As a rule of thumb, it’s a good idea to keep an eye on your credit score. It’s especially important, though, to check your credit score before applying for any form of credit. This can give you insight as to whether you meet creditors’ qualifications and what kind of interest rates you might be offered.
Beyond that, it’s also a good idea to check your credit report at least once a year. This way, you can watch out for any errors or fraudulent activity that may show up on your report and may be negatively impacting your credit score. (See our guide to checking credit for free to find out how to do this.)
If you find errors on your credit report, be sure to dispute the activity with the credit bureau(s) reporting it.
How to dispute hard inquiries
If there’s an incorrect, outdated or unverifiable item on your credit report, you may be able to file a dispute with the credit bureau or the company that sent the information to the bureau and get it removed.
Disputing items that are hurting your credit scores could be one way to quickly increase your scores.
Here are a few instances of when it may be a good idea for you to file a credit dispute:
If the hard inquiry is from over 24 months ago, it may no longer be timely and possibly can be removed from your credit reports.
If a creditor checked your credit without your permission to do so, it may have violated the FCRA and the hard inquiry could be removed.
If someone else applied for credit in your name, you can dispute the fraudulent hard inquiry, as you didn’t authorize the credit check. (Also, look for any associated account to dispute, and contact the creditor to let it know that you’ve been the victim of fraud.)
You can file a dispute with each of the credit bureaus online, by mail or over the phone. The dispute process with data furnishers can vary depending on the organization.
Keep in mind that a negative item will only be removed from your credit report if you file the dispute and the credit bureau or data furnisher finds that the item was indeed incorrect or outdated or the organization can’t verify the item.
Here are a few cases when you might not be able to successfully dispute a hard credit inquiry:
Declined credit applications: Since an inquiry is a record of when someone checked your account, not when you opened a new account, a hard inquiry from a declined application isn’t an error, and you may not be able to successfully dispute it.
Multiple hard inquiries for one credit application: You may also find multiple hard inquiries for an auto loan or mortgage on your reports if you recently applied with a dealership or broker. It’s not uncommon for them to submit multiple applications on your behalf, in an attempt to find a loan with the lowest interest rate and best terms. These may be valid, but you might not need to worry too much about them if they occur at around the same time.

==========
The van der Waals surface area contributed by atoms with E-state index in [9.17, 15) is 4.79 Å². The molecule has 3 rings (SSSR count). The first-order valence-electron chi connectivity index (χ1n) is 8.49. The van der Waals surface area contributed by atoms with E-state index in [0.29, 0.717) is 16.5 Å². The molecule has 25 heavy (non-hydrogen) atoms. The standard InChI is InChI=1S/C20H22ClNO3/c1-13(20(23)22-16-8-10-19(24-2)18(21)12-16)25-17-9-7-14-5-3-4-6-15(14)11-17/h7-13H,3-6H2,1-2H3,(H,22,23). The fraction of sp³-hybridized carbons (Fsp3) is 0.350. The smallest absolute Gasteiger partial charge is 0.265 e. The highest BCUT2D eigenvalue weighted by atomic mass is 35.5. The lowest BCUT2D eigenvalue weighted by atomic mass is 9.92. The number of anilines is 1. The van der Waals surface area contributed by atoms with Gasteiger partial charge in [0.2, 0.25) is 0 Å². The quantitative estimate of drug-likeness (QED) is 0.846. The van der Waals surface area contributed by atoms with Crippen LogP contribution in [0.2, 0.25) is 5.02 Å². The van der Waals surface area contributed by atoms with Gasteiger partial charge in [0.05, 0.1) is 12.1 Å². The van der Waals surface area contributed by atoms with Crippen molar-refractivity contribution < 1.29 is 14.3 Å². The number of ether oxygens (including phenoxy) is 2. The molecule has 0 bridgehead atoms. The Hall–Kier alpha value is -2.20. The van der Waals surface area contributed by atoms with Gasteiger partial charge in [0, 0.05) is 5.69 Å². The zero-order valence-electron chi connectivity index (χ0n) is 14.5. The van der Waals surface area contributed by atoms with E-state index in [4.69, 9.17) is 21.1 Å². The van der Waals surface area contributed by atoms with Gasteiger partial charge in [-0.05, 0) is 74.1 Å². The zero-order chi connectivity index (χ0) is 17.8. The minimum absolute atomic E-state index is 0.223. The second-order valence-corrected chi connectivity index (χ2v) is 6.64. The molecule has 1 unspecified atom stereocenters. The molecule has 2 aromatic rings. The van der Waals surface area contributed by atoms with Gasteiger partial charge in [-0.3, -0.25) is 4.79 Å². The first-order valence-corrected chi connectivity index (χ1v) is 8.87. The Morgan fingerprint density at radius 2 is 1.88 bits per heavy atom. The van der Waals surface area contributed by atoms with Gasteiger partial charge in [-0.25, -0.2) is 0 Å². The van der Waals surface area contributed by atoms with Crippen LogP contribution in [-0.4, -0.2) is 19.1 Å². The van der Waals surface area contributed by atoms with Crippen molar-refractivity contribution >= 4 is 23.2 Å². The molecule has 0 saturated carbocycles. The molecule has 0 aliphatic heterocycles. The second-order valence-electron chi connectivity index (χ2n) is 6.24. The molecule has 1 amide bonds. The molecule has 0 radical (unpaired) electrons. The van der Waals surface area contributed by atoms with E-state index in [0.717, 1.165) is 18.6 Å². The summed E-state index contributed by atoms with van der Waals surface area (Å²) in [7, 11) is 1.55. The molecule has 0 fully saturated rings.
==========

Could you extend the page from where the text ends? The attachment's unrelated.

Parent company inquiries: In some cases, you may see a hard inquiry from a financial organization you don’t recognize, but that might not be an error either. The company where you apply for credit might have a parent company, or a different associated company, that funds the account and checks applicants’ credit separately.
How can I check my credit score?
Regularly checking in on your credit score is a good habit to maintain, especially if you’re planning to apply for a loan or credit card. There are several avenues you can go through to keep tabs on your credit score:
- Use a free service: Some platforms, such as LendingTree, offer free access to view your credit score. Checking it won’t impact your score, and these types of services may also show you what is affecting your credit and how you can improve it.
- Check with credit bureaus or providers: All three credit reporting bureaus, as well as FICO and VantageScore (which produce the scores themselves), allow users to check their credit scores. With this route, you may have to pay for a plan that offers identity theft protection, credit reports and theft insurance.
- Check with your financial institution: Some financial institutions such as banks and credit unions offer credit monitoring services. For example, if you have a bank account with Wells Fargo, the bank offers access to your FICO Score.
If, on the other hand, you want to check your credit report (which determines your credit score but doesn’t usually include that score in it), you can visit AnnualCreditReport.com. This site can pull reports from all three of the credit bureaus for free.